In the movies and TV, how does the good guy who’s been framed clear his name? Easy! He hides a recording device in his pocket, confronts the real bad guy and then baits him into confessing, recording every word! Justice! Right? Perhaps not when audio recording and consent laws are taken into consideration.

Unfortunately, in some states in America, the good guy in this scenario might be breaking the law, and he could actually face criminal charges and be sued in civil court for illegally recording someone!

When it comes to the legality of recording conversations with audio, the law varies by state, but there are two central approaches: States either have a One-Party Consent law, or a Two-Party Consent law.

A one-party consent law means that only one of the parties involved in a conversation needs to be aware that a recording is in fact taking place. So, in these states, our good guy would be fine!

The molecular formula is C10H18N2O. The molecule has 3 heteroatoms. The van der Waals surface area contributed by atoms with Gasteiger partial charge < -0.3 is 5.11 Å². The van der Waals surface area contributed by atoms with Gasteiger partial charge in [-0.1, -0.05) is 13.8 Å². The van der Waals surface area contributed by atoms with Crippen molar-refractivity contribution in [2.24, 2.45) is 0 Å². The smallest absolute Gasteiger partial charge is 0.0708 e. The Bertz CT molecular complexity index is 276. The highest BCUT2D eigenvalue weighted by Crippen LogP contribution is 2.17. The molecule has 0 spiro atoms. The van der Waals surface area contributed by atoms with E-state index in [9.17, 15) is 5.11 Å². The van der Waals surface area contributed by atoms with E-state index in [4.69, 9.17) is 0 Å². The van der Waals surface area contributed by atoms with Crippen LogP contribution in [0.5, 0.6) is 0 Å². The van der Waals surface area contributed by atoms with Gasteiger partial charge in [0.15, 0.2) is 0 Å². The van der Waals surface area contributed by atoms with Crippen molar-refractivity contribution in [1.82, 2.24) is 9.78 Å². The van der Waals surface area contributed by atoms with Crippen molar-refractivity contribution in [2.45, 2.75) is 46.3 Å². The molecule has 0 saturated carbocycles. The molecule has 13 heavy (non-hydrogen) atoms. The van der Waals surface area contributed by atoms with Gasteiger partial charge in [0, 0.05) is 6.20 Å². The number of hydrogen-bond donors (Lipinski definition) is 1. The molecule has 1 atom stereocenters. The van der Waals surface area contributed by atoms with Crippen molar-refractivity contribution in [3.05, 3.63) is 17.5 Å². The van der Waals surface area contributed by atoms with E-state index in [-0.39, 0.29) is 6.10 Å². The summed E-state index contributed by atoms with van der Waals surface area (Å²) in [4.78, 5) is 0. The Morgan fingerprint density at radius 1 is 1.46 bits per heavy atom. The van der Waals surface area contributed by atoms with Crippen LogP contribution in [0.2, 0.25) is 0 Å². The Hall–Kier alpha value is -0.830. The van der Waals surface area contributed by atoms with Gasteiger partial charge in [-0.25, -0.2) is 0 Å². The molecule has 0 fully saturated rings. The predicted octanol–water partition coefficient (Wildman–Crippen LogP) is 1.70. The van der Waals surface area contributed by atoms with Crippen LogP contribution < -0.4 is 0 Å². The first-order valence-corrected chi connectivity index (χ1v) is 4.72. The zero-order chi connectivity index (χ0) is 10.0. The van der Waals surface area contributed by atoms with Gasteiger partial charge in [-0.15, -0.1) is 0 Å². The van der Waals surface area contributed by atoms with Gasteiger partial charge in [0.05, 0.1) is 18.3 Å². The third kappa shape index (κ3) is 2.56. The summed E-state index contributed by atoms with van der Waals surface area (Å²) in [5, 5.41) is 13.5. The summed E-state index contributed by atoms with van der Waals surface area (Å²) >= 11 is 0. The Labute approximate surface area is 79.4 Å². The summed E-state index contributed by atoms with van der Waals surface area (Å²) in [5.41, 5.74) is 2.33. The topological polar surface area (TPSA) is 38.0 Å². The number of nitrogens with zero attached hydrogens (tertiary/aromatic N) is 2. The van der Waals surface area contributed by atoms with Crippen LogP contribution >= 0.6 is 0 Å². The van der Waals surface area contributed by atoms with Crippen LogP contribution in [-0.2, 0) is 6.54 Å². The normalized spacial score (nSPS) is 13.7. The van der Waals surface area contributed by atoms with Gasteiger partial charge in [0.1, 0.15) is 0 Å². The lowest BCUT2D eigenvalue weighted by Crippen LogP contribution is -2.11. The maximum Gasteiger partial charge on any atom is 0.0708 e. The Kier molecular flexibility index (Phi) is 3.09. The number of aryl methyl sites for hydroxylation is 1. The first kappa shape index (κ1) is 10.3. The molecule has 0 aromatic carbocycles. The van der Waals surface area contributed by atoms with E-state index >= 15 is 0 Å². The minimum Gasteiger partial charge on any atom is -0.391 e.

In a two-party consent state, though, everyone involved in the conversation needs to be aware that the conversation is being recorded. So if one person is trying to record another, the law says the person recording must inform the other.

The majority of states in the U.S. have one-party consent.

There are 11 two-party consent states: California, Nevada, Washington, Montana, Michigan, Florida, Pennsylvania, Maryland, Connecticut, Massachusetts and New Hampshire.

However, there are exceptions to the two-party consent law. Say you live in California (a two-party consent state) and you want to record a conversation with a person, but you don’t want to tell them. If the person recording has reason to believe that a crime could be committed, such as extortion, kidnapping, bribery, harassment, or anything involving violence, then that person can record the conversation. In addition, a judge can legally permit it beforehand.

As with many other aspects of life, TV and movies have misled viewers about how real-life situations would or could play out. Just always remember, the old “recorder up the sleeve” trick isn’t always “kosher.”